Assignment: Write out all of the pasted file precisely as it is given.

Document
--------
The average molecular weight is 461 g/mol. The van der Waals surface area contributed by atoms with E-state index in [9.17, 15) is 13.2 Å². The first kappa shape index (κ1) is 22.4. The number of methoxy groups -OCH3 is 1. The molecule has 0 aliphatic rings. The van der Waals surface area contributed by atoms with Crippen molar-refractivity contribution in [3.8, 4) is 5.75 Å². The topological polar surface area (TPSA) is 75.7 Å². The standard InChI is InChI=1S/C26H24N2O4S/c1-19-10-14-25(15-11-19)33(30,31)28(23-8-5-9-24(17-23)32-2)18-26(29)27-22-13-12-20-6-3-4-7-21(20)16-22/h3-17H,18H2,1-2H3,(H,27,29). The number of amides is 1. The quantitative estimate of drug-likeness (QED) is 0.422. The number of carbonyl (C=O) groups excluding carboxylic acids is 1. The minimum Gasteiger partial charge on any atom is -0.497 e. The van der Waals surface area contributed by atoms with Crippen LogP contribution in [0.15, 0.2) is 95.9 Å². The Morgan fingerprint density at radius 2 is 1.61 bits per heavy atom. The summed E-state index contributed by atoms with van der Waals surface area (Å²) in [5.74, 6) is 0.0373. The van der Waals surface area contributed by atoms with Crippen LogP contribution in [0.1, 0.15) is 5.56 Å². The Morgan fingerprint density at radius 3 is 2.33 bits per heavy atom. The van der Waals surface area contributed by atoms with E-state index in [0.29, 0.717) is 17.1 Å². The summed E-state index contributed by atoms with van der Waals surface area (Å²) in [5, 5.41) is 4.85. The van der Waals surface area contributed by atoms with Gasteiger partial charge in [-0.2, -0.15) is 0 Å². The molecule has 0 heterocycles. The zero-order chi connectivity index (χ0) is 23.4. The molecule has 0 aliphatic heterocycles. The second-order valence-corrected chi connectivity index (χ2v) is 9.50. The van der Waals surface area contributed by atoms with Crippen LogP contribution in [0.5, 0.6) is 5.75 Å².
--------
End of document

The average molecular weight is 461 g/mol. The van der Waals surface area contributed by atoms with E-state index in [9.17, 15) is 13.2 Å². The first kappa shape index (κ1) is 22.4. The number of methoxy groups -OCH3 is 1. The molecule has 0 aliphatic rings. The van der Waals surface area contributed by atoms with Crippen molar-refractivity contribution in [3.8, 4) is 5.75 Å². The topological polar surface area (TPSA) is 75.7 Å². The standard InChI is InChI=1S/C26H24N2O4S/c1-19-10-14-25(15-11-19)33(30,31)28(23-8-5-9-24(17-23)32-2)18-26(29)27-22-13-12-20-6-3-4-7-21(20)16-22/h3-17H,18H2,1-2H3,(H,27,29). The number of amides is 1. The quantitative estimate of drug-likeness (QED) is 0.422. The number of carbonyl (C=O) groups excluding carboxylic acids is 1. The minimum Gasteiger partial charge on any atom is -0.497 e. The van der Waals surface area contributed by atoms with Crippen LogP contribution in [0.15, 0.2) is 95.9 Å². The Morgan fingerprint density at radius 2 is 1.61 bits per heavy atom. The summed E-state index contributed by atoms with van der Waals surface area (Å²) in [5.74, 6) is 0.0373. The van der Waals surface area contributed by atoms with Crippen LogP contribution in [0.1, 0.15) is 5.56 Å². The Morgan fingerprint density at radius 3 is 2.33 bits per heavy atom. The van der Waals surface area contributed by atoms with E-state index in [0.29, 0.717) is 17.1 Å². The summed E-state index contributed by atoms with van der Waals surface area (Å²) in [5, 5.41) is 4.85. The van der Waals surface area contributed by atoms with Gasteiger partial charge in [-0.2, -0.15) is 0 Å². The molecule has 0 heterocycles. The zero-order chi connectivity index (χ0) is 23.4. The molecule has 0 aliphatic heterocycles. The second-order valence-corrected chi connectivity index (χ2v) is 9.50. The van der Waals surface area contributed by atoms with Crippen LogP contribution in [0.5, 0.6) is 5.75 Å².